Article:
AstraZeneca reported positive survivalresults from a late stage trial of Tagrisso (osimertinib) in previously untreated patients with a type of advanced non-small cell lung cancer.
Tagrisso showed a statistically-significant and clinically-meaningful improvement.
The FLAURA trial met its primary endpoint in July 2017, showing a statistically-significant and clinically-meaningful improvement in progression-free survival, increasing the time patients lived without disease progression or death from any cause.
José Baselga, executive vice president, Oncology R&D said: “Today’s positive results show that Tagrisso provides an unprecedented survival outcome versus previous standard-of-care epidermal growth factor receptor tyrosine kinase inhibitors, reaffirming Tagrisso as the 1st-line standard-of-care for EGFR-mutated metastatic non-small cell lung cancer.”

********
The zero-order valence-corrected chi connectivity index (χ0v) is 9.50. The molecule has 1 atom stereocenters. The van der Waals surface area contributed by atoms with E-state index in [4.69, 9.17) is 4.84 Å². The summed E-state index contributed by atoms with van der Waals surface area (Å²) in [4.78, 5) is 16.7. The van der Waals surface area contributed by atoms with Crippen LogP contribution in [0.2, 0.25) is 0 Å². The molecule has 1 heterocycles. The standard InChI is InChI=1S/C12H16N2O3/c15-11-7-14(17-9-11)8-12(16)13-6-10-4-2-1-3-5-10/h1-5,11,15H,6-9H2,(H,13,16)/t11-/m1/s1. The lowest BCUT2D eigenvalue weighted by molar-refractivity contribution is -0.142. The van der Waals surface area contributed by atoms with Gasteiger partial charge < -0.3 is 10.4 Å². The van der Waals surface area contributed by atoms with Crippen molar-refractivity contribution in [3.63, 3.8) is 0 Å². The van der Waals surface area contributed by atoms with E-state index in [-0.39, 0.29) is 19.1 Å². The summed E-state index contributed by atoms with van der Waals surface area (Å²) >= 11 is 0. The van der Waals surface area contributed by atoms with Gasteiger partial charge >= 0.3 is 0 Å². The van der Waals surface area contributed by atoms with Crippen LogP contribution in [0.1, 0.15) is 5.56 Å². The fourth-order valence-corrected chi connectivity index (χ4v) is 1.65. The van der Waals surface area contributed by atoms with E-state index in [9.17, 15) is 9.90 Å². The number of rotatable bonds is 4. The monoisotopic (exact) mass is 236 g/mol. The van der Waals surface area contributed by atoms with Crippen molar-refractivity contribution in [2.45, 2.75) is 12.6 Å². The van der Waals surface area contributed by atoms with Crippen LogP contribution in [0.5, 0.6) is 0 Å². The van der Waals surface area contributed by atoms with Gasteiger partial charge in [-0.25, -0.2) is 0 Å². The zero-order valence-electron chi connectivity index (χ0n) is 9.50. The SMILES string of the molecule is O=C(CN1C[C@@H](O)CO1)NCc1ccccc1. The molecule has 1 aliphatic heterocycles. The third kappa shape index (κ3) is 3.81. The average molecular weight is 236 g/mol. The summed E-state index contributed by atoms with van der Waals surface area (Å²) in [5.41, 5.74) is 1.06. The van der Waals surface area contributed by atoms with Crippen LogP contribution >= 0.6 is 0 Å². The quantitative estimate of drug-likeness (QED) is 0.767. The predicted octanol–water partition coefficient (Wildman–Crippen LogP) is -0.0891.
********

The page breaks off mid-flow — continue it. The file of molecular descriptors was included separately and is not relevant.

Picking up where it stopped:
No specifics on survival periods were reported. More detailed findings are expected at an upcoming conference.
Tagrisso is currently approved in 74 countries, including the US, Japan and the EU.
Cost for 30-pills, with a discount, runs more than $5,000 That figure can vary depending on insurance coverage and use of AstraZeneca’s assistance program.
Lung cancer is the leading cause of cancer death among both men and women, accounting for about one-fifth of all cancer deaths, more than breast, prostate and colorectal cancers combined.
AstraZeneca has 1,500 employees in Delaware.